New Zealand’s Whanganui River Gets Personhood Status

Whanganui River (Photo by Su Kin Khoo)


WELLINGTON, New Zealand, September 13, 2012 (ENS) – New Zealand’s longest navigable river, the Whanganui, has been given “legal standing and an independent voice” under a framework agreement to settle the historical claims of indigenous people, the Whanganui Iwi.

Although the agreement does not state specifically that the river will have the same rights under law as a corporation, a spokesman for the government minister of who negotiating the settlement said the Whanganui will be recognized as a person when it comes to the law, “in the same way a company is, which will give it rights and interests.”

Minister Christopher Finlayson said August 30, “This agreement – Tūtohu Whakatupua – is an historic event. Whanganui River iwi have sought to protect the river and have their interests acknowledged by the Crown through the legal system since 1873. They pursued this objective in one of New Zealand’s longest running court cases.”

Whanganui River (Photo by Su Yin Khoo)

“Today’s agreement, which recognizes the status of the river as Te Awa Tupua (an integrated, living whole) and the inextricable relationship of iwi with the river is a major step towards the resolution of the historical grievances of Whanganui Iwi and is important nationally,” Finlayson said.

The agreement does not conclude settlement negotiations. Matters of detail and additional redress are still to be negotiated between the parties, Finlayson said.

The agreements reached so far recognize the status of the river, appoint a river guardian, and provide for developing river values and a whole of river strategy.

Finlayson said these elements of the agreement “advance the goals of Whanganui Iwi while also ensuring the rights of third parties, including private landowners and public access, will continue.”

The parties are working towards the goal of achieving a deed of settlement by the end of the year which will then be the subject of Cabinet approval and ratification by the members of Whanganui Iwi.

The agreement provides for the appointment of two persons, one by the Crown and the other by the River iwi, to a guardianship role to act on behalf of Te Awa Tupua and protect its status and health and wellbeing.

It provides for development of a set of Te Awa Tupua values, that recognize the intrinsic characteristics of the river and will serve to guide decision-makers.

Finally, the agreement enables the development of a “Whole of River Strategy” by collaboration between iwi, central and local governments, commercial and recreational users and other community groups.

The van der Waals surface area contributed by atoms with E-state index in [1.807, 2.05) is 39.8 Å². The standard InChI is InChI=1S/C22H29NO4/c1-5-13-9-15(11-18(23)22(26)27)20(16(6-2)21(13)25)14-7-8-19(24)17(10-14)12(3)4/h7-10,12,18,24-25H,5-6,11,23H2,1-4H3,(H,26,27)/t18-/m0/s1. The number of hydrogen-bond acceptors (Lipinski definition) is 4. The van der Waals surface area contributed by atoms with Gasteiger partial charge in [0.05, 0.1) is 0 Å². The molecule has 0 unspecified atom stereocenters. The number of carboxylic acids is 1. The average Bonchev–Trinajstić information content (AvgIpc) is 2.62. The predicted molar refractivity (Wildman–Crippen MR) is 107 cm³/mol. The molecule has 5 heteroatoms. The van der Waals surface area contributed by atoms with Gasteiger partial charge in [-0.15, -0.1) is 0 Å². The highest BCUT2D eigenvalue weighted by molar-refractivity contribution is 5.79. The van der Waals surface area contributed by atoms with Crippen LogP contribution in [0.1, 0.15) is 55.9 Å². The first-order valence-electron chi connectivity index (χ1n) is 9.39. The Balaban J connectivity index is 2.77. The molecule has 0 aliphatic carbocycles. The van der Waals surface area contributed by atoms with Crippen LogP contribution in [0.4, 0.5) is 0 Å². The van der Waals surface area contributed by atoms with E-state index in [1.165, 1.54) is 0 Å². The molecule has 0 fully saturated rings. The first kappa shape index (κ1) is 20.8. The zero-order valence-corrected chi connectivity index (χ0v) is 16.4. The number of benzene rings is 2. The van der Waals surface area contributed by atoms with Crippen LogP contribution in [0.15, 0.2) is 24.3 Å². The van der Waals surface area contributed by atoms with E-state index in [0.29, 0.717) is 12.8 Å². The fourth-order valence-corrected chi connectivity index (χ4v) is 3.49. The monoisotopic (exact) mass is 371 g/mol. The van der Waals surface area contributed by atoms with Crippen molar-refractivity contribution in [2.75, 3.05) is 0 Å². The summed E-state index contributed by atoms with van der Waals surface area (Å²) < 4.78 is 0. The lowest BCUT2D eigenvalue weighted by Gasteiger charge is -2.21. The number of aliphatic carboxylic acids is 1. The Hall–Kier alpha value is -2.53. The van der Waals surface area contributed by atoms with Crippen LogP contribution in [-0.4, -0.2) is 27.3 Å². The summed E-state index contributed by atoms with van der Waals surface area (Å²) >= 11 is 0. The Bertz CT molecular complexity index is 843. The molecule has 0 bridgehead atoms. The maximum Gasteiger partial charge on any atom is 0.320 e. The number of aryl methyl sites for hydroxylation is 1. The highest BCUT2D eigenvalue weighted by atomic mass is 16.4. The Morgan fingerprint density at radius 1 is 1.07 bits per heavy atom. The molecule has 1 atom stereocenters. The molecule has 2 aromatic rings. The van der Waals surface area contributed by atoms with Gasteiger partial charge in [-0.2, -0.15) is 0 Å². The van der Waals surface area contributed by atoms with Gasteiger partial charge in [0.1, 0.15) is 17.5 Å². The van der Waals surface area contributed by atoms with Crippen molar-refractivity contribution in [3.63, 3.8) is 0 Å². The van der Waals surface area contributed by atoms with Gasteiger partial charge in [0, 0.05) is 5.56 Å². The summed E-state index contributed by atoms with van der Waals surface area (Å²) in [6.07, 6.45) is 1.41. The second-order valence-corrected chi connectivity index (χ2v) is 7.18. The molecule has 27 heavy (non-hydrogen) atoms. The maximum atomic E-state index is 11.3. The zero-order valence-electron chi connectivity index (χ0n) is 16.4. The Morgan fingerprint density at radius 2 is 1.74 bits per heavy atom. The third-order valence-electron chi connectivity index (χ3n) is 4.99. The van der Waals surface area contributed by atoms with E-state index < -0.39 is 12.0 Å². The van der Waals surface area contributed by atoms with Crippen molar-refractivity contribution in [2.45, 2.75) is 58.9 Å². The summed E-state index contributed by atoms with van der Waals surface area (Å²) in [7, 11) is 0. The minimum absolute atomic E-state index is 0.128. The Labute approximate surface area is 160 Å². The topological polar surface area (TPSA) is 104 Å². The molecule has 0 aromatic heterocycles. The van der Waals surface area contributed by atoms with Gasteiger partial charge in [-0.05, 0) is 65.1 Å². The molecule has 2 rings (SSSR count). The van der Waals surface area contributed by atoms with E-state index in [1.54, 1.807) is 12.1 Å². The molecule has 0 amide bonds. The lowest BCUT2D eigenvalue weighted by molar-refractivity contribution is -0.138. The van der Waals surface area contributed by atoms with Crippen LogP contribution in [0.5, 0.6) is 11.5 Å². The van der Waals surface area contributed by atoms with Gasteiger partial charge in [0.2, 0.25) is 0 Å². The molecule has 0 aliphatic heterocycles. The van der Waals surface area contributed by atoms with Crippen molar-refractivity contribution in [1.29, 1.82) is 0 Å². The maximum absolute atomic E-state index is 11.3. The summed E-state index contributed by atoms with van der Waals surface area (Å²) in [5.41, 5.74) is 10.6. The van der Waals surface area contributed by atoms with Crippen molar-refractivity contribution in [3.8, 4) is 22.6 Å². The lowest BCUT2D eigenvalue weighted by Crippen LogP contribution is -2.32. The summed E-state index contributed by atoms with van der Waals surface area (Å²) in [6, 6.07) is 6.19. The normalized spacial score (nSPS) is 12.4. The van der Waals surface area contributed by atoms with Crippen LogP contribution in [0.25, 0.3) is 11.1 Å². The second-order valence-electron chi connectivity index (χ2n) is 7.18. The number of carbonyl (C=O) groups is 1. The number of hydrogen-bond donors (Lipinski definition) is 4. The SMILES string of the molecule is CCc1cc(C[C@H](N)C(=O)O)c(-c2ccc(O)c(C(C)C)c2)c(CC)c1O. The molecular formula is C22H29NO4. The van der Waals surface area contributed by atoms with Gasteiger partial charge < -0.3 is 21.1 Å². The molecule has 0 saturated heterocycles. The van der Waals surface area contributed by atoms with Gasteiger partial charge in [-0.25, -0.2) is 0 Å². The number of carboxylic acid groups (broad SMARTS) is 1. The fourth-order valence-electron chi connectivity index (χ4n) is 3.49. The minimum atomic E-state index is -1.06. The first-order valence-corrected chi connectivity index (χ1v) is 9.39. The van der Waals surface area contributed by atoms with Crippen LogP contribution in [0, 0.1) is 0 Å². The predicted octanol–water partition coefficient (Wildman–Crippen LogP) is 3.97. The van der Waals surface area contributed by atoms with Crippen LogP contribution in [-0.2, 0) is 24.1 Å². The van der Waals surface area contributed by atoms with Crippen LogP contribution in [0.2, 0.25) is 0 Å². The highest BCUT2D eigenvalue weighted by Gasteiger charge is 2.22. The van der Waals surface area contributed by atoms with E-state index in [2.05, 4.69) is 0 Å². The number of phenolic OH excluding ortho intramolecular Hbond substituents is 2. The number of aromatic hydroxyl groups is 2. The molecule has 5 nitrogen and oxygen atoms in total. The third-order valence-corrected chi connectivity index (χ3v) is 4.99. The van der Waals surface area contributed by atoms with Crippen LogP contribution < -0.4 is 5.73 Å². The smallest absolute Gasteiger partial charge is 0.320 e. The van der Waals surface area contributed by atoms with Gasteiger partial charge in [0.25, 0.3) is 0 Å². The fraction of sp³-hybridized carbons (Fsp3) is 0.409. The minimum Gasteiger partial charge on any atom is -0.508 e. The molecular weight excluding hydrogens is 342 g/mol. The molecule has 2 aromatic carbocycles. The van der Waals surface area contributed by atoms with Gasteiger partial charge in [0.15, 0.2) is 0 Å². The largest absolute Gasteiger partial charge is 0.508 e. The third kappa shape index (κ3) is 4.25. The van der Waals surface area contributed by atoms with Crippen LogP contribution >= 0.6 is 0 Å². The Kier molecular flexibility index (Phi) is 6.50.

The strategy will identify issues for the river, consider ways of addressing them, and recommend actions. The goal of the strategy will be to ensure the long-term environmental, social, cultural and economic health and wellbeing of the river.

New Zealand’s longest navigable river, the Whanganui arises on the northern slopes of Mount Tongariro, one of the three active volcanoes of the central plateau, and close to Lake Rotoaira.

It extends for 290 kilometers (180 miles), reaching the coast at Whanganui, where it flows into the Taranki Bight between New Zealand’s North and South islands, an extension of the Tasman Sea.

The river is of special and spiritual importance for Māori, who call it Te Awa Tupua. In pre-European times, many Māori villages dotted the river banks.

The Whanganui has been one of the most fiercely contested regions in claims before the Waitangi Tribunal for the return of tribal lands. The Whanganui River claim is the longest-running legal case in New Zealand history with petitions and court action since the 1930s.

The Whanganui River National Park was created in 1986 and as part of the string of facilities they provided along the river, the Department of Conservation built a large hut at Tieke.

In 1993, Te Whanau o Tieke Māori occupied the hut, arguing that the land was never alienated from them. With consultation between the parties, there is greater harmony now. While the land is still formally disputed, the Department of Conservation and the Te Whanau o Tieke Māori have developed a co-operative relationship, working together to upgrade and maintain visitor facilities at Tieke.

Copyright Environment News Service (ENS) 2012. All rights reserved.

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